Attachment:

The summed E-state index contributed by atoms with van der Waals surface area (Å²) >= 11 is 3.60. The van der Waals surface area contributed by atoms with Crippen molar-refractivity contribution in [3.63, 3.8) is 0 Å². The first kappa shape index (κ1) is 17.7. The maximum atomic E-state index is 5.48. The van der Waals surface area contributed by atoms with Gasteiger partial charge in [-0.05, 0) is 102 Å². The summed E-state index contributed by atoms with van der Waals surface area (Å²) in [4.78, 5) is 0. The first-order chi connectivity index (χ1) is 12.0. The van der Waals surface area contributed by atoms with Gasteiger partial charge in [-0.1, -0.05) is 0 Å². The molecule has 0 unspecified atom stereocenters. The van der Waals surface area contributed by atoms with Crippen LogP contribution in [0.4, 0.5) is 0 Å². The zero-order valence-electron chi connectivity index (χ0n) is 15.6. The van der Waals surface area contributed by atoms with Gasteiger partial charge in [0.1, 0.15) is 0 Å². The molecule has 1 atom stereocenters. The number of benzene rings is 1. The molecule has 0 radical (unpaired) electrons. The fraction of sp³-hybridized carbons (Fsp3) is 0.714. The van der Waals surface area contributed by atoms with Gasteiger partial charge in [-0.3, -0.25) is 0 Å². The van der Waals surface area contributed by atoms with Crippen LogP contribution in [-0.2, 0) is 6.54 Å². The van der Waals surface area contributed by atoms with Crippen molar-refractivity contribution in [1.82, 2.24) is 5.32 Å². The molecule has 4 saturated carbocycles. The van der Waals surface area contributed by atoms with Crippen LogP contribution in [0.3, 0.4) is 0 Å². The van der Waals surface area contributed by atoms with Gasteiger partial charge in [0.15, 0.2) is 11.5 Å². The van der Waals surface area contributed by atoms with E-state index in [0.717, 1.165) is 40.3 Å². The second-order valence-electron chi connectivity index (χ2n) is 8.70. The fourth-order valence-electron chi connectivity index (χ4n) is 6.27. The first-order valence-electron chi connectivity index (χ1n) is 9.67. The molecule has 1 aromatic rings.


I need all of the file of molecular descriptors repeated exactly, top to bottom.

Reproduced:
The summed E-state index contributed by atoms with van der Waals surface area (Å²) >= 11 is 3.60. The van der Waals surface area contributed by atoms with Crippen molar-refractivity contribution in [3.63, 3.8) is 0 Å². The first kappa shape index (κ1) is 17.7. The maximum atomic E-state index is 5.48. The van der Waals surface area contributed by atoms with Gasteiger partial charge in [-0.05, 0) is 102 Å². The summed E-state index contributed by atoms with van der Waals surface area (Å²) in [4.78, 5) is 0. The first-order chi connectivity index (χ1) is 12.0. The van der Waals surface area contributed by atoms with Gasteiger partial charge in [-0.1, -0.05) is 0 Å². The molecule has 0 unspecified atom stereocenters. The van der Waals surface area contributed by atoms with Crippen LogP contribution in [0.4, 0.5) is 0 Å². The zero-order valence-electron chi connectivity index (χ0n) is 15.6. The van der Waals surface area contributed by atoms with Gasteiger partial charge in [0.1, 0.15) is 0 Å². The molecule has 1 atom stereocenters. The number of benzene rings is 1. The molecule has 0 radical (unpaired) electrons. The fraction of sp³-hybridized carbons (Fsp3) is 0.714. The van der Waals surface area contributed by atoms with Gasteiger partial charge in [-0.3, -0.25) is 0 Å². The van der Waals surface area contributed by atoms with Crippen LogP contribution in [-0.2, 0) is 6.54 Å². The van der Waals surface area contributed by atoms with Crippen molar-refractivity contribution in [1.82, 2.24) is 5.32 Å². The molecule has 4 saturated carbocycles. The van der Waals surface area contributed by atoms with Crippen LogP contribution in [0.3, 0.4) is 0 Å². The van der Waals surface area contributed by atoms with Gasteiger partial charge in [0.15, 0.2) is 11.5 Å². The van der Waals surface area contributed by atoms with E-state index in [0.717, 1.165) is 40.3 Å². The second-order valence-electron chi connectivity index (χ2n) is 8.70. The fourth-order valence-electron chi connectivity index (χ4n) is 6.27. The first-order valence-electron chi connectivity index (χ1n) is 9.67. The molecule has 1 aromatic rings.